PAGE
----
The op-amp can be realized with a bipolar junction transistor (BJT), as in the case of the LT1128, or a MOSFET, which works at higher frequencies and with a higher input impedance and a lower energy consumption. The differential structure is used in applications where it is necessary to eliminate the undesired common components to the two inputs. Because of this, low-frequency and DC common-mode signals (e.g., thermal drift) are eliminated at the output. A differential gain can be defined as (Ad = A2 – A1) and a common-mode gain can be defined as (Ac = A1 + A2 = 2).

An important parameter is the common-mode rejection ratio (CMRR), which is the ratio of common-mode gain to the differential-mode gain. This parameter is used to measure the  differential amplifier’s performance.

Figure 2: The design of a simple preamplifier is shown. Its main components are the Linear Technology LT112 and the Interfet IF3602 junction field-effect transistor (JFET).

Figure 2: The design of a simple preamplifier is shown. Its main components are the Linear Technology LT1128 and the Interfet IF3602 junction field-effect transistor (JFET).

Figure 2 shows a simple preamplifier’s design with 0.8 nV/√Hz at 1 kHz background noise. Its main components are the LT1128 and the Interfet IF3602 junction field-effect transistor (JFET).  The IF3602 is a dual N-channel JFET used as stage for the op-amp’s input. Figure 3 shows the gain and Figure 4 shows the noise response.

Figure 3: The gain of a low-noise preamplifier.

Figure 3: The is a low-noise preamplifier’s gain.

 

Figure 4: The noise response of a low-noise preamplifier

Figure 4: A low-noise preamplifier’s noise response is shown.

LOW NOISE PREAMPLIFIER SYSTEMS
The Stanford Research Systems SR560 low-noise voltage preamplifier has a differential front end with 4nV/√Hz input noise and a 100-MΩ input impedance (see Photo 1a). Input offset nulling is accomplished by a front-panel potentiometer, which is accessible with a small screwdriver. In addition to the signal inputs, a rear-panel TTL blanking input enables you to quickly turn the instrument’s gain on and off (see Photo 1b).

Photo 1a:The Stanford Research Systems SR560 low-noise voltage preamplifier

Photo 1a: The Stanford Research Systems SR560 low-noise voltage preamplifier. (Photo courtesy of Stanford Research Systems)

Photo 1 b: A rear-panel TTL blanking input enables you to quickly turn the Stanford Research Systems SR560 gain on and off.

Photo 1b: A rear-panel TTL blanking input enables you to quickly turn the Stanford Research Systems SR560 gain on and off. (Photo courtesy of Stanford Research Systems)

The Picotest J2180A low-noise preamplifier provides a fixed 20-dB gain while converting a 1-MΩ input impedance to a 50-Ω output impedance and 0.1-Hz to 100-MHz bandwidth (see Photo 2). The preamplifier is used to improve the sensitivity of oscilloscopes, network analyzers, and spectrum analyzers while reducing the effective noise floor and spurious response.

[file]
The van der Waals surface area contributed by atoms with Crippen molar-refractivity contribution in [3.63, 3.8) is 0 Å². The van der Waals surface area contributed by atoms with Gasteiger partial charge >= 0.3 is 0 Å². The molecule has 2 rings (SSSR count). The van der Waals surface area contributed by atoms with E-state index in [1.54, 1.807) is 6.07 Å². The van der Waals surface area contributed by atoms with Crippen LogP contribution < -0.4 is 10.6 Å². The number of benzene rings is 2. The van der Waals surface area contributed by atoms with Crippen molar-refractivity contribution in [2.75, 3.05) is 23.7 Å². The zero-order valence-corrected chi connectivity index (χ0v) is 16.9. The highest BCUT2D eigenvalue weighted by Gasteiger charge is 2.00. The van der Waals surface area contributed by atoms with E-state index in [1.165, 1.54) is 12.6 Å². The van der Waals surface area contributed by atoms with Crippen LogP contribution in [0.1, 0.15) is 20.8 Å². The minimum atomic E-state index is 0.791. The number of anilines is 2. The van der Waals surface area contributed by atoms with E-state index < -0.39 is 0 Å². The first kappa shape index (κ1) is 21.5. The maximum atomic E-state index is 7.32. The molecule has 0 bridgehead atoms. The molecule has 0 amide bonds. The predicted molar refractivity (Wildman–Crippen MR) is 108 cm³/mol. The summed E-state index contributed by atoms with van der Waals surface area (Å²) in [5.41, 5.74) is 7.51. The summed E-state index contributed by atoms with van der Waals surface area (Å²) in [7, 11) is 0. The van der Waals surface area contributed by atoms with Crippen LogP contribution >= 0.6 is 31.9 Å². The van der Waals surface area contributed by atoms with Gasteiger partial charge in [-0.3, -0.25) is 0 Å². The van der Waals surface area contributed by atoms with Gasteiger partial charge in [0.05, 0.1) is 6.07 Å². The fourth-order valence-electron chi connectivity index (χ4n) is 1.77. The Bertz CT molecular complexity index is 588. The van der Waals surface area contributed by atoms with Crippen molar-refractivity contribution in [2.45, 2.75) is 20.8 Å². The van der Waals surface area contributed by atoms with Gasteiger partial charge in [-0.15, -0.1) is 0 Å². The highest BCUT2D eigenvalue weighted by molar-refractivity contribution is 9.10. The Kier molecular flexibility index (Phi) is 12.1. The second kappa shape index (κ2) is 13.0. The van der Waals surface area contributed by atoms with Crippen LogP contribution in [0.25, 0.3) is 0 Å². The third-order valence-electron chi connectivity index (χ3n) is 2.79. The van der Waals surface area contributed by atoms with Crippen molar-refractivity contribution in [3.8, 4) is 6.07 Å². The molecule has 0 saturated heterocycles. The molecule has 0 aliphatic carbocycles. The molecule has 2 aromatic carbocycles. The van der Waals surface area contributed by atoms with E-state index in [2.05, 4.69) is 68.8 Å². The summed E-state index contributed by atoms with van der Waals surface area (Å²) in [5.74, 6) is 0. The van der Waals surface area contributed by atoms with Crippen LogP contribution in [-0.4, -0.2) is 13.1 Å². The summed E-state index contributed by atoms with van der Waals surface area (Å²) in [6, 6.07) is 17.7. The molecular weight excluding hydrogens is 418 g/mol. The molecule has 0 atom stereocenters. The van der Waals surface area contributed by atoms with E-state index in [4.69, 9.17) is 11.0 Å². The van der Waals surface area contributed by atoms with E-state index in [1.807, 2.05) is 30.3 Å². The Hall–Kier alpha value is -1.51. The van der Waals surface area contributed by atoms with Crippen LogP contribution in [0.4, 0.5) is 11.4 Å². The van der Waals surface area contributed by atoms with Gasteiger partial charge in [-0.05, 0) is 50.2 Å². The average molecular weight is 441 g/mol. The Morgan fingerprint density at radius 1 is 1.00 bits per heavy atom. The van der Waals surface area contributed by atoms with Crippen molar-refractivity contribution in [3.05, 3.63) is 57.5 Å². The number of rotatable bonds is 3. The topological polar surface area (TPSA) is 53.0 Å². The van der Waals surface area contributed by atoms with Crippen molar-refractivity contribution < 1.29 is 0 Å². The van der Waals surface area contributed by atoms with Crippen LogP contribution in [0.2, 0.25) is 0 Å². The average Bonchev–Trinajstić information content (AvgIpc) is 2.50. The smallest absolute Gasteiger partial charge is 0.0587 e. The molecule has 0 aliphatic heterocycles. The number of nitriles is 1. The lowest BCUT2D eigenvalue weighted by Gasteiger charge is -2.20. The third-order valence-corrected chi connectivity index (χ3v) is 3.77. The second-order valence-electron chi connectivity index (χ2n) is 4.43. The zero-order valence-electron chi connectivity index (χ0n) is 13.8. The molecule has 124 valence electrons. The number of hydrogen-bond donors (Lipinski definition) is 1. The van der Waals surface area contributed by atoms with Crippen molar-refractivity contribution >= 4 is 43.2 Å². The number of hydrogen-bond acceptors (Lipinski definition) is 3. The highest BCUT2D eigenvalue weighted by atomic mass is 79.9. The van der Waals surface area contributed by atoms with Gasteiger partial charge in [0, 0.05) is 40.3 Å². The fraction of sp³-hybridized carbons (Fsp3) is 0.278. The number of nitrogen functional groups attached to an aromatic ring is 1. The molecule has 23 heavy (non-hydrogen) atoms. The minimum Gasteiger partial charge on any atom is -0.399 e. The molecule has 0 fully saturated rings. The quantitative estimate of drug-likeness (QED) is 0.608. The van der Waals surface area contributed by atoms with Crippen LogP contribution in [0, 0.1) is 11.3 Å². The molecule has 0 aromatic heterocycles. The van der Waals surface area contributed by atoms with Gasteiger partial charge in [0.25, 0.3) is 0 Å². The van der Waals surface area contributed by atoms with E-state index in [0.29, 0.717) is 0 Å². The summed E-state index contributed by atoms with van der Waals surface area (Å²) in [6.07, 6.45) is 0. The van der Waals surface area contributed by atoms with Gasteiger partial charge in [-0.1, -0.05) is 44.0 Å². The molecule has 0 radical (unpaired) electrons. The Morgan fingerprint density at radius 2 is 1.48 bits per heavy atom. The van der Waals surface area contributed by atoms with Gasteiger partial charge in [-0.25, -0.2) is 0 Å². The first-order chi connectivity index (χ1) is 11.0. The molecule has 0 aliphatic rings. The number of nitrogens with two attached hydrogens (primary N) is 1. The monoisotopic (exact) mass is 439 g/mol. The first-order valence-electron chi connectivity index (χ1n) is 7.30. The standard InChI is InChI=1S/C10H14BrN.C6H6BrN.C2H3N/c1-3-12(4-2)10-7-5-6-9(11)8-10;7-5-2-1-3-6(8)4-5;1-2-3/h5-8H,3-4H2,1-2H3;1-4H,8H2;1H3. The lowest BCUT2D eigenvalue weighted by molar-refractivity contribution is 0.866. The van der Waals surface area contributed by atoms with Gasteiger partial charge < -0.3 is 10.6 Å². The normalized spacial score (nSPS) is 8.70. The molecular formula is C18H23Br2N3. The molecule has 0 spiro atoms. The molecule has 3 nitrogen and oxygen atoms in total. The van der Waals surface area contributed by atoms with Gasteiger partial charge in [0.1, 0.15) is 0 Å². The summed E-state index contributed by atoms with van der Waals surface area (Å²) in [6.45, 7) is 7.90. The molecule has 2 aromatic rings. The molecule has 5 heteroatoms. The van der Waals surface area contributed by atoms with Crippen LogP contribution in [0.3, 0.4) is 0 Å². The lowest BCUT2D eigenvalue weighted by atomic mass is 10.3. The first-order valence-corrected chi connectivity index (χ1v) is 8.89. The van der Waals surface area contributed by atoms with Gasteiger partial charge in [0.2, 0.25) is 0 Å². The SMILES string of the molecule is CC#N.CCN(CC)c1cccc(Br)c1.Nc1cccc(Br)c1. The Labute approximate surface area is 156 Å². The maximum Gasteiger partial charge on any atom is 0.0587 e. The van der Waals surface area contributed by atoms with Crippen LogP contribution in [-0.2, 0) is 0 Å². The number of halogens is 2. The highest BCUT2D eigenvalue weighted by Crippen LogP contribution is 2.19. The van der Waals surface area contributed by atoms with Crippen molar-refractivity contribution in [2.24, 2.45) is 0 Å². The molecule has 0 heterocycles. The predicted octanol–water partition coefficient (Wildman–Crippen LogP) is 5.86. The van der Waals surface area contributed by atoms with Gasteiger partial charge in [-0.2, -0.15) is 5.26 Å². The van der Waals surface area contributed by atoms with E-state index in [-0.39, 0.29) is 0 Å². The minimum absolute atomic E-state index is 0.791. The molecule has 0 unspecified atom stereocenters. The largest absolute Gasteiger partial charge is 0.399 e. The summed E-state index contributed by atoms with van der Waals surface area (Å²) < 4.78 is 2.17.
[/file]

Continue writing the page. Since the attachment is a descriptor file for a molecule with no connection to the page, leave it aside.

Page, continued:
Photo 2: The Picotest J2180A low-noise preamplifier is shown.

Photo 2: The Picotest J2180A low-noise preamplifier is shown. (Photo courtesy of picotest.com)

Signal Recovery’s Model 5113 is among the best low-noise preamplifier systems. Its principal characteristics are:

  • Single-ended or differential input modes
  • DC to 1-MHz frequency response
  • Optional low-pass, band-pass, or high-pass signal channel filtering
  • Sleep mode to eliminate digital noise
  • Optically isolated RS-232 control interface
  • Battery or line power

The 5113 (see Photo 3 and Figure 5) is used in applications as diverse as radio astronomy, audiometry, test and measurement, process control, and general-purpose signal amplification. It’s also ideally suited to work with a range of lock-in amplifiers.

Photo 3: This is the Signal Recovery Model 5113 low-noise pre-amplifier.

Photo 3: This is the Signal Recovery Model 5113 low-noise preamplifier. (Photo courtesy of Signal Recovery)

Figure 5: Noise contour figures are shown for the Signal Recovery Model 5113.

Figure 5: Noise contour figures are shown for the Signal Recovery Model 5113.

WRAPPING UP
This article briefly introduced low-noise amplifiers, in particular IC system designs utilized in simple or more complex systems such as the Signal Recovery Model 5113, which is a classic amplifier able to obtain different frequency bands with relative gain. A similar device is the SR560, which is a high-performance, low-noise preamplifier that is ideal for a wide variety of applications including low-temperature measurements, optical detection, and audio engineering.